What He's Done A former first lieutenant who served a tour of duty in Iraq, Rieckhoff launched the nation's largest advocacy group for veterans of Bush's two wars. This fall, he used his lobbying clout to spearhead the near-unanimous passage of the Veterans Opportunity to Work to Hire Heroes Act. The new law addresses the staggeringly high unemployment rate for returning veterans by providing businesses with a tax credit of up to $9,600 for each vet hired. The law also expands funding for education and vocational training for all veterans, including those from past wars. Rieckhoff's advocacy was also essential in securing passage of the New GI Bill under Bush in 2008, and its expansion under Obama in 2010. "As Congress stalls on so many other issues," Rieckhoff says, "it's good to see them come together in realizing that one of the smartest investments they can make is supporting the New Greatest Generation."

Admirers Say "He's relentless," says Sen. Patty Murray, chair of the Senate Veterans' Affairs Committee. "When he brings a new issue to me, I know that's what I should be fighting for."

Enemies Say Jim DeMint, the only senator to vote against the VOW Act, blasted veterans advocates like Rieckhoff for seeking to "privilege one American over another."

Gives Us Pause Began his career on Wall Street working at JP Morgan.

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Mary Nichols
Chair, California Air Resources Board

What She's Done On New Year's Day, Nichols inaugurated the world's second-largest cap-and-trade framework – the first time a state has harnessed market forces to curb global warming. Nichols fought hard to preserve the climate plan, despite a legal challenge and a statewide referendum backed by Texas oil firms that sought to kill it legislatively. The new framework, which places strict limits on carbon emissions, will reduce pollution to 1990 levels by the end of the decade. Environmentalists who hope the plan will provide a national model for curbs on planet-warming pollution are encouraged by Nichols' track record: In 2009, she moved to regulate carbon emissions for cars – prompting the Obama administration to adopt stringent fuel-economy rules nationally.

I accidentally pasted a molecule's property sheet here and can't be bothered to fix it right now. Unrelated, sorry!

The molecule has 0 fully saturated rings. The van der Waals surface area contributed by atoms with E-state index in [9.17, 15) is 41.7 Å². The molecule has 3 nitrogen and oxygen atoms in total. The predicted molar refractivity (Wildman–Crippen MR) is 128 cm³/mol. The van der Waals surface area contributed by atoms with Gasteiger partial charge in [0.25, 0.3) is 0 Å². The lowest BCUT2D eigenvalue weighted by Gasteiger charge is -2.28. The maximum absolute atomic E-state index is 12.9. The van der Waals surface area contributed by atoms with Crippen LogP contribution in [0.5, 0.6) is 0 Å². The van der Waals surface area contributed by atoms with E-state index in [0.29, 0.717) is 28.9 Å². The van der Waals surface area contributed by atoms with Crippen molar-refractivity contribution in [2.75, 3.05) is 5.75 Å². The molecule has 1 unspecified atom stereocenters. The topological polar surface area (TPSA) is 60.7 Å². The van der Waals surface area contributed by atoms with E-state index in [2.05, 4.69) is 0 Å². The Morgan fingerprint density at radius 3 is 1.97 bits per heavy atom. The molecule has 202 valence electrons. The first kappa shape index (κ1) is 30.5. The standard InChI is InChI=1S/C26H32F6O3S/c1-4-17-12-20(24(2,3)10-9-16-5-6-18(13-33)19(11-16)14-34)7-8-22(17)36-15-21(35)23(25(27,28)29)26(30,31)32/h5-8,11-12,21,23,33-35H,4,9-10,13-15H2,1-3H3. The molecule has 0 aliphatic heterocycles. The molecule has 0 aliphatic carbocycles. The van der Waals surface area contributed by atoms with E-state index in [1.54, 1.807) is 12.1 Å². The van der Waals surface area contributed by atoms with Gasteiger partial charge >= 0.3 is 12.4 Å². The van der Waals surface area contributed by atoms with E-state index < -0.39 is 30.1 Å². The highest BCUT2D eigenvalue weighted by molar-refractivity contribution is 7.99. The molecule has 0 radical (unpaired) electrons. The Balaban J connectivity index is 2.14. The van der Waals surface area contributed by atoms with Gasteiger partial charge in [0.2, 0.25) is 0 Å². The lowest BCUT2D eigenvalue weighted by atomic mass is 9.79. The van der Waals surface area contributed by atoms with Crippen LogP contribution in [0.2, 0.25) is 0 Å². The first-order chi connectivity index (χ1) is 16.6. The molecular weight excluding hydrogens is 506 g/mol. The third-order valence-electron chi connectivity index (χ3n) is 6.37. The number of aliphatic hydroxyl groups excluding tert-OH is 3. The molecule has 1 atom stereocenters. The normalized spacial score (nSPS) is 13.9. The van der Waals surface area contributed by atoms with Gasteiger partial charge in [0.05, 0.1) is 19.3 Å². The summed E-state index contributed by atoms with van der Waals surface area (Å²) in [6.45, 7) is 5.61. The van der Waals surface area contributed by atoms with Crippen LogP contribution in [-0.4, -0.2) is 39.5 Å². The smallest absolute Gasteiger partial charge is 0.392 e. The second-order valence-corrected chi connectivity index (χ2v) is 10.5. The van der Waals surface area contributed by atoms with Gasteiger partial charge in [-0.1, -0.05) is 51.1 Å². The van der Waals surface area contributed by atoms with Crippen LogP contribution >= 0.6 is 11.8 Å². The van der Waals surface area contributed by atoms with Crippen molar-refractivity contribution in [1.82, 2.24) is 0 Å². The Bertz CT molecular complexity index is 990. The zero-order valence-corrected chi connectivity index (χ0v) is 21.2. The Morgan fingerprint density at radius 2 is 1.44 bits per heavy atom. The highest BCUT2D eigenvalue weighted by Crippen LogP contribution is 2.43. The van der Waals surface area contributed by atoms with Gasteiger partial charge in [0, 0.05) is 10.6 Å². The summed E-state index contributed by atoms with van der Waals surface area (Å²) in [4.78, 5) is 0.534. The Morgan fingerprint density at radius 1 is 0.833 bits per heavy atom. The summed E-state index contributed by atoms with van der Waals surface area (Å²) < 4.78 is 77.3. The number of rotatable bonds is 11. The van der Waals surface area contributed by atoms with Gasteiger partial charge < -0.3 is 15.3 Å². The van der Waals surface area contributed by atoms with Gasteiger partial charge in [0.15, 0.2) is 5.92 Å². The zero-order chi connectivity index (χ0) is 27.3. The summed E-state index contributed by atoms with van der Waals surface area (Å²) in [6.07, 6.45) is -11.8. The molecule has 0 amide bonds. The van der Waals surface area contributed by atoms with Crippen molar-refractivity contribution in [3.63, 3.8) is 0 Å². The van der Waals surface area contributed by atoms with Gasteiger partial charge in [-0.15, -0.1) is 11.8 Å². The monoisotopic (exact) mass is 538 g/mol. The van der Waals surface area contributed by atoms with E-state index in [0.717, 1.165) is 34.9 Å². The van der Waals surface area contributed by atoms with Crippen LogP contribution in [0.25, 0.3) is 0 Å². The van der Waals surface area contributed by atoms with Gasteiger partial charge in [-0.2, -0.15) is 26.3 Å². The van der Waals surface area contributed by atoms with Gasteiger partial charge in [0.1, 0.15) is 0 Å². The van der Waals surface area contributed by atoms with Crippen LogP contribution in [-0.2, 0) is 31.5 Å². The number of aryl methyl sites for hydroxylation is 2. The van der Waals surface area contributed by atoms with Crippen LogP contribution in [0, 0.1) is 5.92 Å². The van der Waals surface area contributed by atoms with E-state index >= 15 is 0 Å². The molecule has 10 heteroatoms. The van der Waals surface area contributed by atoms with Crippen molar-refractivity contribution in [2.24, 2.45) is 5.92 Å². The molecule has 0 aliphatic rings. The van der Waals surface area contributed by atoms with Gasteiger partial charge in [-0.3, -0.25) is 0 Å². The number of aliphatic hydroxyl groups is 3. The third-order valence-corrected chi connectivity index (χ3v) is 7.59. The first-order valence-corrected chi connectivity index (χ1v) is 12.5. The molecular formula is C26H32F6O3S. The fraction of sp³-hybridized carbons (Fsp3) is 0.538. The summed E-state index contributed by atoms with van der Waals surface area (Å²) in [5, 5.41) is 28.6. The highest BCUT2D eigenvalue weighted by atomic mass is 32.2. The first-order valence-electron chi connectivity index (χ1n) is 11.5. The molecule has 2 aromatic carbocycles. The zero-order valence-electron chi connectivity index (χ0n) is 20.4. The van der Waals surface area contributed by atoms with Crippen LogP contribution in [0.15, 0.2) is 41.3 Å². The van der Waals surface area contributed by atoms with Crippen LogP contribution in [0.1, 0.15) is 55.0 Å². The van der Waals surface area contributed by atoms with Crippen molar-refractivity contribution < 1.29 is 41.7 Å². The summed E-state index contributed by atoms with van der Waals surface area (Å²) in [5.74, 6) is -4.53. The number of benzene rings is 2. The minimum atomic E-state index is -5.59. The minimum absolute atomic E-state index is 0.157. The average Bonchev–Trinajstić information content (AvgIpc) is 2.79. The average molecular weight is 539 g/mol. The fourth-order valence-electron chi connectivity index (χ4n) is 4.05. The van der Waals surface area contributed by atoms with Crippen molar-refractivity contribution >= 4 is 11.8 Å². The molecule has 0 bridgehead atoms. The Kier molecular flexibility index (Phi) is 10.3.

Admirers Say "She's a game-changer, because she knows how to put policies into action so they stick," says EPA administrator Lisa Jackson.

Enemies Say The California Chamber of Commerce, Western States Petroleum Association and other dirty-energy groups have teamed to defeat her "job-killing tax."

Gives Us Pause As campaign manager, failed to get former L.A. mayor Tom Bradley elected as governor in 1986.

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Mark Shurtleff
Attorney General, Utah

What He's Done While most Republicans would prefer to demonize "illegals," Shurtleff has confronted the challenge posed by his state's undocumented workforce through an initiative called the Utah Compact: a blueprint for "compassionate" immigration reform that calls on the federal government to act, but in the meantime urges local police not to go after illegals, opposes policies that break up families, and recognizes immigrants' positive roles as workers and taxpayers. The Compact spurred the Republican state legislature to pass a package of reform laws this year, including a program allowing illegal immigrants to live and work openly in the state if they register and pay a fine. Liberal activists have praised Shurtleff and the Compact, and other states are eyeing Utah's approach as a model of humane, common-sense immigration policy. "You hear constantly that undocumented workers are a drain on our economy," Shurtleff said. "Well, now we're seeing evidence that it's not true. It's quite the opposite."

Admirers Say "This is a pragmatic step forward," says Rosenberg of NDN. "It wasn't playing into the insanity that we've seen in Arizona and Arkansas."

Enemies Say Eli Cawley, chairman of the Utah Minutemen Project, says Shurtleff has played "a demonic role in reinforcing the grip of the organized-crime cartels over the flow of exploited human beings into our state."

Gives Us Pause How did Democrats let a conservative Republican from Orrin Hatch's home state get out in front on this issue?